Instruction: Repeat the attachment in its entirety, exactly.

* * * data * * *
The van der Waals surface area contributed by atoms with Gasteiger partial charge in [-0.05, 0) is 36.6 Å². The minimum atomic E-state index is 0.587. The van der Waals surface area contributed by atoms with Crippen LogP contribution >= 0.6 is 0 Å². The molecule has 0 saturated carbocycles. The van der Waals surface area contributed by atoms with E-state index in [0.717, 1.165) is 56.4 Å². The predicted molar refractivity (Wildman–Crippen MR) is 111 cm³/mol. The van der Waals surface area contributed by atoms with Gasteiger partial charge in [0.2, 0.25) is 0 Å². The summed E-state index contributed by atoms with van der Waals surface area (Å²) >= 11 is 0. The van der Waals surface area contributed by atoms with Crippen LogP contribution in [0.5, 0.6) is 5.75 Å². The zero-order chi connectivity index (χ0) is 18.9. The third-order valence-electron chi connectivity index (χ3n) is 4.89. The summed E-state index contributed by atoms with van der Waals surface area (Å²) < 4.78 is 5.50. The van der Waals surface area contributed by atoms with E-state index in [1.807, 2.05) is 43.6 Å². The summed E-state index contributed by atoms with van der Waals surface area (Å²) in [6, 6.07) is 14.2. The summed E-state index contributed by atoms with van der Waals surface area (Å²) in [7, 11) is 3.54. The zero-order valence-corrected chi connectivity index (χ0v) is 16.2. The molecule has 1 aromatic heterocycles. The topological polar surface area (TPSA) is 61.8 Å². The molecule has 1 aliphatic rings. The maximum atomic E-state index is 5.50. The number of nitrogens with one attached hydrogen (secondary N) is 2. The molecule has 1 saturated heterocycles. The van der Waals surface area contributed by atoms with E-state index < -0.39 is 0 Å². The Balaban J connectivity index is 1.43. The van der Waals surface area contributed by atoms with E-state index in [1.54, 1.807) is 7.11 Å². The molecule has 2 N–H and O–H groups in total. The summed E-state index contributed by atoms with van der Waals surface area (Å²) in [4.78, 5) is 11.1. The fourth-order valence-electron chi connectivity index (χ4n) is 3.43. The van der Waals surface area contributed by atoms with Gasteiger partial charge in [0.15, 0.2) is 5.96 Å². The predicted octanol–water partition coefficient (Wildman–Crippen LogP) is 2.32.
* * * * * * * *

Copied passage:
The van der Waals surface area contributed by atoms with Gasteiger partial charge in [-0.05, 0) is 36.6 Å². The minimum atomic E-state index is 0.587. The van der Waals surface area contributed by atoms with Crippen LogP contribution >= 0.6 is 0 Å². The molecule has 0 saturated carbocycles. The van der Waals surface area contributed by atoms with E-state index in [0.717, 1.165) is 56.4 Å². The predicted molar refractivity (Wildman–Crippen MR) is 111 cm³/mol. The van der Waals surface area contributed by atoms with Gasteiger partial charge in [0.2, 0.25) is 0 Å². The summed E-state index contributed by atoms with van der Waals surface area (Å²) >= 11 is 0. The van der Waals surface area contributed by atoms with Crippen LogP contribution in [0.5, 0.6) is 5.75 Å². The zero-order chi connectivity index (χ0) is 18.9. The third-order valence-electron chi connectivity index (χ3n) is 4.89. The summed E-state index contributed by atoms with van der Waals surface area (Å²) < 4.78 is 5.50. The van der Waals surface area contributed by atoms with E-state index in [1.807, 2.05) is 43.6 Å². The summed E-state index contributed by atoms with van der Waals surface area (Å²) in [6, 6.07) is 14.2. The summed E-state index contributed by atoms with van der Waals surface area (Å²) in [7, 11) is 3.54. The zero-order valence-corrected chi connectivity index (χ0v) is 16.2. The molecule has 1 aromatic heterocycles. The topological polar surface area (TPSA) is 61.8 Å². The molecule has 1 aliphatic rings. The maximum atomic E-state index is 5.50. The number of nitrogens with one attached hydrogen (secondary N) is 2. The molecule has 1 saturated heterocycles. The van der Waals surface area contributed by atoms with E-state index < -0.39 is 0 Å². The Balaban J connectivity index is 1.43. The van der Waals surface area contributed by atoms with E-state index in [1.54, 1.807) is 7.11 Å². The molecule has 2 N–H and O–H groups in total. The summed E-state index contributed by atoms with van der Waals surface area (Å²) in [4.78, 5) is 11.1. The fourth-order valence-electron chi connectivity index (χ4n) is 3.43. The van der Waals surface area contributed by atoms with Gasteiger partial charge in [0.15, 0.2) is 5.96 Å². The predicted octanol–water partition coefficient (Wildman–Crippen LogP) is 2.32.